Former cabinet minister joins HCT board
A senior former member of the cabinet has been appointed as the new chair of Hackney Community Transport.
Sir Vince Cable was secretary of state for business innovation and skills and president of the Board of Trade in the coalition government of 2010-2015. He was deputy leader of the Liberal Democrat party between 2007 and 2010 and shadow chancellor 2003-2010.
Cable was one of the higher profile MPs to lose his seat at the last election, having been the member of parliament for Twickenham since 1997.
Speaking about his appointment at HCT Group, Sir Vince said: “I am a great believer in the potential of social enterprise to create social justice, using business to address the pressing social issues of our times. HCT Group exemplifies this, competing in its markets and striving to make a positive social impact – which is why I am so excited about my new role. ”
His appointment is the second this year to feature a former prominent MP. In January the Social Investment Business announced Hazel Blears as Chair.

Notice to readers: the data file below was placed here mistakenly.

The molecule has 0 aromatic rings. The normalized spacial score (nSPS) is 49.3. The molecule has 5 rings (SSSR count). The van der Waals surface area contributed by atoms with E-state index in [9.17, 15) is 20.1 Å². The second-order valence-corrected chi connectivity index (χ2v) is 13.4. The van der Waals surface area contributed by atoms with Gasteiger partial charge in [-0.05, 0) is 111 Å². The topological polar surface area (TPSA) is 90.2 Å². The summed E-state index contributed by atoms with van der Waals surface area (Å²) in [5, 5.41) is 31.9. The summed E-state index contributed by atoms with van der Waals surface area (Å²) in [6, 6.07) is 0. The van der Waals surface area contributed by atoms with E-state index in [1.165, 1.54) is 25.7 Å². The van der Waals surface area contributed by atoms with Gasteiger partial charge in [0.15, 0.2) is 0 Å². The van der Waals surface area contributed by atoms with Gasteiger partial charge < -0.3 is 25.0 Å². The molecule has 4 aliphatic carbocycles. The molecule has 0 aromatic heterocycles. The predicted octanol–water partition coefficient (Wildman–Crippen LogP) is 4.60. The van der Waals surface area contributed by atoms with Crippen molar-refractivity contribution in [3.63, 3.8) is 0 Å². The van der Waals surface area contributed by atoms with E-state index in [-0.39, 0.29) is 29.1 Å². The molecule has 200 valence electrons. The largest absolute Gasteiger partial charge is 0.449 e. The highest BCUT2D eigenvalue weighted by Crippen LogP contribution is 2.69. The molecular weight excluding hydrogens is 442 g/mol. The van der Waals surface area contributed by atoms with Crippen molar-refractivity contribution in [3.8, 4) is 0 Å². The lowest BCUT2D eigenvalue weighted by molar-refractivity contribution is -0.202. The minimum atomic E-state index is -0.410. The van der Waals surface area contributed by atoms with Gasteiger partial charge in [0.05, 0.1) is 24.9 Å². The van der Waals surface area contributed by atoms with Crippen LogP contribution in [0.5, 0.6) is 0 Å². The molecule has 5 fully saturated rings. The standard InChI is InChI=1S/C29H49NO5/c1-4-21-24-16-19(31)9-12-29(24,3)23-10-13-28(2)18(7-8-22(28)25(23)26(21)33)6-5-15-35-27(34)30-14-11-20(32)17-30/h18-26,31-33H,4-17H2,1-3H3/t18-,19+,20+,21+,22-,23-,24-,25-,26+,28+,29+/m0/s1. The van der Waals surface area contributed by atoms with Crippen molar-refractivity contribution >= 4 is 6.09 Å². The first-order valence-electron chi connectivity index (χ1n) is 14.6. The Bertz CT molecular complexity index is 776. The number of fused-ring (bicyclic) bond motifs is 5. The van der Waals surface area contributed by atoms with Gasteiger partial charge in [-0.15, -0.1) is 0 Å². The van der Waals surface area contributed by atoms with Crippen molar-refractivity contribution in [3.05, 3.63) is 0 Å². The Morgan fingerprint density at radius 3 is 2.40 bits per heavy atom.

An MP for Salford from 1997 to 2015, Blears served as secretary of state for Communities and Local Government, public health minister and Chair of the Labour party in a distinguished political career.
Describing itself as a community transport bus operator, HCT uses the profits from its commercial services such as red bus routes and school buses to fund transport for the most marginalised in society. At the tail end of last year it was the recipient of £10m, the the largest growth capital investment in the UK impact investing sector.
Dai Powell, chief executive of HCT Group, added: “At a time when our commercial environment is changing rapidly, Sir Vince not only brings a deep understanding of the political landscape and experience of industry, but also a real commitment to the values of the organisation as a social enterprise.
"We are very pleased to have Sir Vince joining us – we have ambitious plans for the future and I look forward to working with him in the months and years ahead.”
Photo credit: Foreign and Commonwealth Office